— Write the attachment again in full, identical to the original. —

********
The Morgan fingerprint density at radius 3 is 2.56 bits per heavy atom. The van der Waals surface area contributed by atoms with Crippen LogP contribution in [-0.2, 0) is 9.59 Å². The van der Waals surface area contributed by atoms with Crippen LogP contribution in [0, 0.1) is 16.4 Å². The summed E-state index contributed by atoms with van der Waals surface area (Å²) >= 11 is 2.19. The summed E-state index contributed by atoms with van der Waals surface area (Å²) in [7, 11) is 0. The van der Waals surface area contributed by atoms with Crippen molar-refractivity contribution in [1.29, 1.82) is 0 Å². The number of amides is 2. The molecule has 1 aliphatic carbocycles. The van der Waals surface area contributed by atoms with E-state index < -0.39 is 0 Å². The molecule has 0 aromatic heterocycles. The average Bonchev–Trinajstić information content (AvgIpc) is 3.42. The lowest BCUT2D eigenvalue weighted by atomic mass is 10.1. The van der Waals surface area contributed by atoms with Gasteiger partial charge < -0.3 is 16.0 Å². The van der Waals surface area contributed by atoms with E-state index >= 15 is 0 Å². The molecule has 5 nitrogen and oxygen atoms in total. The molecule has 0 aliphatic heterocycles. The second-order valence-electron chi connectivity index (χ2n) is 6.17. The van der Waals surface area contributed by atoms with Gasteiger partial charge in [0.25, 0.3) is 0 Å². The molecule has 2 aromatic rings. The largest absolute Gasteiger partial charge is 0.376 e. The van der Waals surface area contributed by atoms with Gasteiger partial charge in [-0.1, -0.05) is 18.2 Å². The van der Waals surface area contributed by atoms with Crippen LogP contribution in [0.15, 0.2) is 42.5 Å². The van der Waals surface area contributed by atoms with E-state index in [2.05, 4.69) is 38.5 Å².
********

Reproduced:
The Morgan fingerprint density at radius 3 is 2.56 bits per heavy atom. The van der Waals surface area contributed by atoms with Crippen LogP contribution in [-0.2, 0) is 9.59 Å². The van der Waals surface area contributed by atoms with Crippen LogP contribution in [0, 0.1) is 16.4 Å². The summed E-state index contributed by atoms with van der Waals surface area (Å²) >= 11 is 2.19. The summed E-state index contributed by atoms with van der Waals surface area (Å²) in [7, 11) is 0. The van der Waals surface area contributed by atoms with Crippen molar-refractivity contribution in [1.29, 1.82) is 0 Å². The number of amides is 2. The molecule has 1 aliphatic carbocycles. The van der Waals surface area contributed by atoms with E-state index < -0.39 is 0 Å². The molecule has 0 aromatic heterocycles. The average Bonchev–Trinajstić information content (AvgIpc) is 3.42. The lowest BCUT2D eigenvalue weighted by atomic mass is 10.1. The van der Waals surface area contributed by atoms with Gasteiger partial charge < -0.3 is 16.0 Å². The van der Waals surface area contributed by atoms with E-state index >= 15 is 0 Å². The molecule has 5 nitrogen and oxygen atoms in total. The molecule has 0 aliphatic heterocycles. The second-order valence-electron chi connectivity index (χ2n) is 6.17. The van der Waals surface area contributed by atoms with Gasteiger partial charge in [0.25, 0.3) is 0 Å². The molecule has 2 aromatic rings. The largest absolute Gasteiger partial charge is 0.376 e. The van der Waals surface area contributed by atoms with Gasteiger partial charge in [-0.1, -0.05) is 18.2 Å². The van der Waals surface area contributed by atoms with Crippen LogP contribution in [0.15, 0.2) is 42.5 Å². The van der Waals surface area contributed by atoms with E-state index in [2.05, 4.69) is 38.5 Å².